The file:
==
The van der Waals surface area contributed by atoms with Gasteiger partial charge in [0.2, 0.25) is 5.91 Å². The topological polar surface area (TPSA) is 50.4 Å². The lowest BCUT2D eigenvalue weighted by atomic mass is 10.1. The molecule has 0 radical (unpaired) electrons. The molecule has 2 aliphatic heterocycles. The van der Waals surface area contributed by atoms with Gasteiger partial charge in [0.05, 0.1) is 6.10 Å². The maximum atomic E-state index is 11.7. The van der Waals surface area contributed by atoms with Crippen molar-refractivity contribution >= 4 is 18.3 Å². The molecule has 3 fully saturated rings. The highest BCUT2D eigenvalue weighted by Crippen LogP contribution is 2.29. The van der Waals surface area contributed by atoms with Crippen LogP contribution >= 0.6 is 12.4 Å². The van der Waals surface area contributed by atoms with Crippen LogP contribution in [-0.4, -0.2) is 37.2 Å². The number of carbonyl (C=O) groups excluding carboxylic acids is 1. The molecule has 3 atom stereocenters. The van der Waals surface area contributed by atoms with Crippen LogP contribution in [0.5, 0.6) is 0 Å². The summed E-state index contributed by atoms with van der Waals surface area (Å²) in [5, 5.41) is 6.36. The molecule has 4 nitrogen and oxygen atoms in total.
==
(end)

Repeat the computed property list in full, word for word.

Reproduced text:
The van der Waals surface area contributed by atoms with Gasteiger partial charge in [0.2, 0.25) is 5.91 Å². The topological polar surface area (TPSA) is 50.4 Å². The lowest BCUT2D eigenvalue weighted by atomic mass is 10.1. The molecule has 0 radical (unpaired) electrons. The molecule has 2 aliphatic heterocycles. The van der Waals surface area contributed by atoms with Gasteiger partial charge in [0.05, 0.1) is 6.10 Å². The maximum atomic E-state index is 11.7. The van der Waals surface area contributed by atoms with Crippen molar-refractivity contribution >= 4 is 18.3 Å². The molecule has 3 fully saturated rings. The highest BCUT2D eigenvalue weighted by Crippen LogP contribution is 2.29. The van der Waals surface area contributed by atoms with Crippen LogP contribution >= 0.6 is 12.4 Å². The van der Waals surface area contributed by atoms with Crippen LogP contribution in [-0.4, -0.2) is 37.2 Å². The number of carbonyl (C=O) groups excluding carboxylic acids is 1. The molecule has 3 atom stereocenters. The van der Waals surface area contributed by atoms with Crippen LogP contribution in [0.5, 0.6) is 0 Å². The summed E-state index contributed by atoms with van der Waals surface area (Å²) in [5, 5.41) is 6.36. The molecule has 4 nitrogen and oxygen atoms in total.